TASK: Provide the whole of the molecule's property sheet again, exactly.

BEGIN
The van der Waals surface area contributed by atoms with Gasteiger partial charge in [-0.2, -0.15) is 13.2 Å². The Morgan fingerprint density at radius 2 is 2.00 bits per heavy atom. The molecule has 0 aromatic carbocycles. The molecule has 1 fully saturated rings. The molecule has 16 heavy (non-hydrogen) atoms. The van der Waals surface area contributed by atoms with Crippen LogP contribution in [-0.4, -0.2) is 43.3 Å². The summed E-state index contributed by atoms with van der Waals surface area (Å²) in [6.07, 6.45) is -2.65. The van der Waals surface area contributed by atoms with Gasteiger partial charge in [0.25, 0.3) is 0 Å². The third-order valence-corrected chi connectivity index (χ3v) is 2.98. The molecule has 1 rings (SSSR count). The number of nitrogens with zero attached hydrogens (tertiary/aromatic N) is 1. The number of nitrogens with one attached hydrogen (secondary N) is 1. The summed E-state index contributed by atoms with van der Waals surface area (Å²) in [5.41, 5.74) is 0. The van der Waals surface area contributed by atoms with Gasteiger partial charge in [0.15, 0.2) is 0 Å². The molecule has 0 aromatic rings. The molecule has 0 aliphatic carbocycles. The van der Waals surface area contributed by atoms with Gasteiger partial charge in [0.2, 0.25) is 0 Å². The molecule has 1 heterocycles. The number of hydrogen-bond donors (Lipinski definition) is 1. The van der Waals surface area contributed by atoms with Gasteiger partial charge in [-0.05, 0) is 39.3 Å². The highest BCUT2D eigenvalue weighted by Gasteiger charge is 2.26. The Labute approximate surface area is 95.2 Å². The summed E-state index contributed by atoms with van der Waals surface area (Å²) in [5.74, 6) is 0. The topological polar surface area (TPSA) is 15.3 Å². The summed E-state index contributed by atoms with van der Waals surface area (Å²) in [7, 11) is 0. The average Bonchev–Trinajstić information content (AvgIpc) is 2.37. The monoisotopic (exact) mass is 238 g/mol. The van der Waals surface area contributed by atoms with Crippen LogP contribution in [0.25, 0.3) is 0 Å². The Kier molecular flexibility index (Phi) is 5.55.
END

The van der Waals surface area contributed by atoms with Gasteiger partial charge in [-0.2, -0.15) is 13.2 Å². The Morgan fingerprint density at radius 2 is 2.00 bits per heavy atom. The molecule has 0 aromatic carbocycles. The molecule has 1 fully saturated rings. The molecule has 16 heavy (non-hydrogen) atoms. The van der Waals surface area contributed by atoms with Crippen LogP contribution in [-0.4, -0.2) is 43.3 Å². The summed E-state index contributed by atoms with van der Waals surface area (Å²) in [6.07, 6.45) is -2.65. The van der Waals surface area contributed by atoms with Gasteiger partial charge in [0.25, 0.3) is 0 Å². The third-order valence-corrected chi connectivity index (χ3v) is 2.98. The molecule has 1 rings (SSSR count). The number of nitrogens with zero attached hydrogens (tertiary/aromatic N) is 1. The number of nitrogens with one attached hydrogen (secondary N) is 1. The summed E-state index contributed by atoms with van der Waals surface area (Å²) in [5.41, 5.74) is 0. The van der Waals surface area contributed by atoms with Gasteiger partial charge in [0.15, 0.2) is 0 Å². The molecule has 0 aromatic rings. The molecule has 0 aliphatic carbocycles. The van der Waals surface area contributed by atoms with Gasteiger partial charge in [0.2, 0.25) is 0 Å². The molecule has 1 heterocycles. The number of hydrogen-bond donors (Lipinski definition) is 1. The van der Waals surface area contributed by atoms with Gasteiger partial charge in [-0.05, 0) is 39.3 Å². The highest BCUT2D eigenvalue weighted by Gasteiger charge is 2.26. The Labute approximate surface area is 95.2 Å². The summed E-state index contributed by atoms with van der Waals surface area (Å²) in [5.74, 6) is 0. The topological polar surface area (TPSA) is 15.3 Å². The summed E-state index contributed by atoms with van der Waals surface area (Å²) in [7, 11) is 0. The average Bonchev–Trinajstić information content (AvgIpc) is 2.37. The monoisotopic (exact) mass is 238 g/mol. The van der Waals surface area contributed by atoms with Crippen LogP contribution in [0.25, 0.3) is 0 Å². The Kier molecular flexibility index (Phi) is 5.55.